Letter from the Editor: Summer 2024

Letter from the Editor for the Simply Classical Journal, summer 2024.

My family delights in finding older, out-of-print books on Christian education because I delight in reading them. Written by Christian pedagogues in the 1800s or earlier, such books become a time capsule for all of us interested in passing on the best of classical Christian education. In a recent find called The Discourse of Errors in Education, the author, a man named Mr. Francis, tells the reader that when Antipater demanded of the Spartans fifty of their children as hostages, they replied that they would rather surrender fifty of the most eminent men in the state, whose principles were already formed, than children to whom the want of early instruction would be a loss altogether irreparable. He then asks, “The Spartans were wise; and shall Christians be less so?”

Mr. Francis writes in another work, The Mother’s Book,

We believe that our labor cannot perish even with life; we believe that, even if the inscrutable providence of God removes these objects of affection from us, neither the pleasure they have poured into our hearts nor the good we have imparted to them will, or can, be lost.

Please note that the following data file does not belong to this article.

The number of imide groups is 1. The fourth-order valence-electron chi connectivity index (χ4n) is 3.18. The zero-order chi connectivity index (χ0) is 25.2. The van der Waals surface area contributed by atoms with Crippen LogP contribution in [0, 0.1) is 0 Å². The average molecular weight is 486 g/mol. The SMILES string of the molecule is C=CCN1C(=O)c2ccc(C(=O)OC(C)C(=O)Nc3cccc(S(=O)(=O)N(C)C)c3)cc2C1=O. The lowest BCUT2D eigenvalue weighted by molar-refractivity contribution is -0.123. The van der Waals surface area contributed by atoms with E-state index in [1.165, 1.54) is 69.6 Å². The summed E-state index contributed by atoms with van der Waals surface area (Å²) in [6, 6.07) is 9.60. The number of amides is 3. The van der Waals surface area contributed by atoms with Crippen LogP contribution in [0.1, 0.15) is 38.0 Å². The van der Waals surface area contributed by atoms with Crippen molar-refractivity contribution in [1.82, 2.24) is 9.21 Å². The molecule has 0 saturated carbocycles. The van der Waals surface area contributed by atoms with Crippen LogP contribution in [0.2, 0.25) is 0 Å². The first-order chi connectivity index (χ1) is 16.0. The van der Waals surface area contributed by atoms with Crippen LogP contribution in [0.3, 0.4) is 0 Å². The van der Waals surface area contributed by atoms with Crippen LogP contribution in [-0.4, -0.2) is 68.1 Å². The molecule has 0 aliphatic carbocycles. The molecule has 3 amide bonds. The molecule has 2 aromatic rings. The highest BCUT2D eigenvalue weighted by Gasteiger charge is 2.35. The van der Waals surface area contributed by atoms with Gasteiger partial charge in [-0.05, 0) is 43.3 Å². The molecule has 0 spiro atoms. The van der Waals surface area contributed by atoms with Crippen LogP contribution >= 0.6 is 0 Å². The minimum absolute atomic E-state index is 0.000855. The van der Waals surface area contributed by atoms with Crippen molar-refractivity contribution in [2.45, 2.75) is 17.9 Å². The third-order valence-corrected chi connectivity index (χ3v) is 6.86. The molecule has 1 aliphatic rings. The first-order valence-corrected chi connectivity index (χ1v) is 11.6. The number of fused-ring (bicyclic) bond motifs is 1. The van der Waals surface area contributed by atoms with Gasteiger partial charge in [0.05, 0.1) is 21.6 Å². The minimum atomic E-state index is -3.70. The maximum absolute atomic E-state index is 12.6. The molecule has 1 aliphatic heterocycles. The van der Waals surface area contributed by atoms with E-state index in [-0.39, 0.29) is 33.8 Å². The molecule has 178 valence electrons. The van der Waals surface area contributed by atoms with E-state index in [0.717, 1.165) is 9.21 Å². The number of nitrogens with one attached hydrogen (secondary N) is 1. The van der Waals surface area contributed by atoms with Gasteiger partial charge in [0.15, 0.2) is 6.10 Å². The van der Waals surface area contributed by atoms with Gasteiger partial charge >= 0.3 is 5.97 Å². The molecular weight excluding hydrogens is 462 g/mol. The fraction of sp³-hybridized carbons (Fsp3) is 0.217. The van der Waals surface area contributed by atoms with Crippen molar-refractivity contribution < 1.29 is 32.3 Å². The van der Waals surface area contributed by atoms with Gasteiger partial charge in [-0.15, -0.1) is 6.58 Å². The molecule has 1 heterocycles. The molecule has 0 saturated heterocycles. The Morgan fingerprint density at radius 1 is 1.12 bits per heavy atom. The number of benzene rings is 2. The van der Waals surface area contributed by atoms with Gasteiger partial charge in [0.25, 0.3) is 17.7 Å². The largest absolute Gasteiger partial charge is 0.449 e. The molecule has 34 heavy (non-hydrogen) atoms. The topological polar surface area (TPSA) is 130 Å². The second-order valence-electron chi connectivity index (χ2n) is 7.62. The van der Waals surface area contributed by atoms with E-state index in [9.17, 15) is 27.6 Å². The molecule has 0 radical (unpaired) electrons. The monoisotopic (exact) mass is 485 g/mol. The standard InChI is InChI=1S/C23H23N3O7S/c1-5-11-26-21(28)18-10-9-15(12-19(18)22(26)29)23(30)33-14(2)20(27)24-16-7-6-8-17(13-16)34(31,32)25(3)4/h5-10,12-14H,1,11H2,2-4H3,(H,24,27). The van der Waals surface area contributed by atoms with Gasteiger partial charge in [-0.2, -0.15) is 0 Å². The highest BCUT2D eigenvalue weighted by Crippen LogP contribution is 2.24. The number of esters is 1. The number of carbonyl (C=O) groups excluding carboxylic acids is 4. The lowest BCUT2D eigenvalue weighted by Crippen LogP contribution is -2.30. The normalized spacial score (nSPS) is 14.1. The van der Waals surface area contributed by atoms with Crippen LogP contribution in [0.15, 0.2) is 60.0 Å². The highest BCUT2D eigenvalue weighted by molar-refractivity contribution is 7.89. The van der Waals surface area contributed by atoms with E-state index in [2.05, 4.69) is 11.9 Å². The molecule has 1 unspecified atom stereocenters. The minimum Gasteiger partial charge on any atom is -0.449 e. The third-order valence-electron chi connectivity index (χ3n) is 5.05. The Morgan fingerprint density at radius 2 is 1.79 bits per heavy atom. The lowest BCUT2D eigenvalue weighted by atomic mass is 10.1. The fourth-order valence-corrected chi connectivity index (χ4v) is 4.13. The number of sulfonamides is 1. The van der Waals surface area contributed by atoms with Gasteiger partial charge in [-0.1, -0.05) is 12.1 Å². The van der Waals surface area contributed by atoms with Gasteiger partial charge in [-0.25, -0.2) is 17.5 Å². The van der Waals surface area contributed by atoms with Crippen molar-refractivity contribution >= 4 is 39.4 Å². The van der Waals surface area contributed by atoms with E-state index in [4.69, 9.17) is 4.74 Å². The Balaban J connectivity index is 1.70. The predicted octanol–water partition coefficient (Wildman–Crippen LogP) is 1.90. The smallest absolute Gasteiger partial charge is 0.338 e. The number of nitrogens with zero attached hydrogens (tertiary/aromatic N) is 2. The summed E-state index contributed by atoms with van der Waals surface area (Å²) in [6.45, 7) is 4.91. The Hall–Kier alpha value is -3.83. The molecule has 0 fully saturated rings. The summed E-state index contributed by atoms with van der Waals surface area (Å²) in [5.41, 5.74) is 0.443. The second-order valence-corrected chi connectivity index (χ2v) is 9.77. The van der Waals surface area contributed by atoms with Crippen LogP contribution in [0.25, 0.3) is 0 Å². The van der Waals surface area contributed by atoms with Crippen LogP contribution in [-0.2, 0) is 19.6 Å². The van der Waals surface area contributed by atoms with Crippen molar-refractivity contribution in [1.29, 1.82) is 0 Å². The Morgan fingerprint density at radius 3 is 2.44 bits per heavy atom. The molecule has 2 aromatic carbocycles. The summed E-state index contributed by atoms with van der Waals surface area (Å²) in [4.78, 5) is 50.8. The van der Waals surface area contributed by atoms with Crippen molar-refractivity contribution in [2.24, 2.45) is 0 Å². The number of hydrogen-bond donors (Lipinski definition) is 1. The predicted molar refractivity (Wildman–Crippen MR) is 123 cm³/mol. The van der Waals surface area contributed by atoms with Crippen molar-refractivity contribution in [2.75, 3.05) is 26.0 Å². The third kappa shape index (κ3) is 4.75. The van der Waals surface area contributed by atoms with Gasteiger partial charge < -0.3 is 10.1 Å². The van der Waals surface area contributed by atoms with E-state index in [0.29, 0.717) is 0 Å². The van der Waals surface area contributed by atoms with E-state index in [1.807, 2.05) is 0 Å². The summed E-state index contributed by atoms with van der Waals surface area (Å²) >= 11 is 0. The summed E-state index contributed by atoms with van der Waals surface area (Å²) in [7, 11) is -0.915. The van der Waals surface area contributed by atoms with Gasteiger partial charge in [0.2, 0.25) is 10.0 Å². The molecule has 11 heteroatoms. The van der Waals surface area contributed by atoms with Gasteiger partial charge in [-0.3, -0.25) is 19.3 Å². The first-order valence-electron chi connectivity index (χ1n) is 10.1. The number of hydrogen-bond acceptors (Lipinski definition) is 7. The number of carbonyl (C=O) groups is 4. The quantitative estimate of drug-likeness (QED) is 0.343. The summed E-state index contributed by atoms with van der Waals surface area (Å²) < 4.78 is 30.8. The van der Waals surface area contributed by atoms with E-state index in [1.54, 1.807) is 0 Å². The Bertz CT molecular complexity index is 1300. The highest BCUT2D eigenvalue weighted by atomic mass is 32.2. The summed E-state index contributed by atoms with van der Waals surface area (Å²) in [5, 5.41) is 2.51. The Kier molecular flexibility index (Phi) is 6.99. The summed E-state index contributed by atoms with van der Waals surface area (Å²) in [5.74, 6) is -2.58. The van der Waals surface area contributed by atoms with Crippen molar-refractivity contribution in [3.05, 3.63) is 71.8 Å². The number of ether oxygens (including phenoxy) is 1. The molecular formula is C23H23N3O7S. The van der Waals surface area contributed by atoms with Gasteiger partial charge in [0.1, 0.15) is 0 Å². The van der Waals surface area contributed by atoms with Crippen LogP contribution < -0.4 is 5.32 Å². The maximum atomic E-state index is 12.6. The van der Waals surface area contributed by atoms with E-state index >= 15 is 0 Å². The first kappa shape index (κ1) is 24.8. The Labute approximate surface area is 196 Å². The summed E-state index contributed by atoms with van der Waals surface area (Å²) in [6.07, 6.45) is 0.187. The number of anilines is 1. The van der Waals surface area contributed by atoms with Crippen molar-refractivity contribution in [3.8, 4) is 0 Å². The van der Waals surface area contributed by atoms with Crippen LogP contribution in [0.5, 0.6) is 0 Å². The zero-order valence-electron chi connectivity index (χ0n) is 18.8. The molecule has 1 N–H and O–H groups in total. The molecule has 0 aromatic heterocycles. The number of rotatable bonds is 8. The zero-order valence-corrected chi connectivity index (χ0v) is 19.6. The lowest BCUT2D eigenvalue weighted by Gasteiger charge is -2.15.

Similarly, Cheryl Lowe, founder of Memoria Press, believed in the lasting impact of Christian education upon children of all abilities. This is why Memoria Press became the welcome home of Simply Classical. In this issue we are thrilled to introduce our newest set, which we are calling My First Words. Designed for our youngest children or for our most disabled, My First Words includes books, songs, and suggestions for earliest faith instruction and language acquisition. This new, small set may be taught before Memoria Press Preschool, before Simply Classical Level A, or alongside any of the Simply Classical Readiness Levels.

Edward Koehler writes in A Christian Pedagogy,

As we gaze upon the new-born infant, the question comes to us, “What manner of child shall this be?” … What we are today we owe, in a measure, to the training we received in our youth, and the future of our children will be determined largely by the type of training they are receiving at our hands. The education of our children therefore is worthy of our best thoughts and efforts.

Our new set, My First Words, is intended to assist these thoughts and efforts from the earliest days. When we teach our children, from the youngest or weakest to the most advanced, we can do so with confidence and hope. Let us remember with peace and with gratitude that “neither the pleasure they have poured into our hearts nor the good we have imparted to them will, or can, be lost.”

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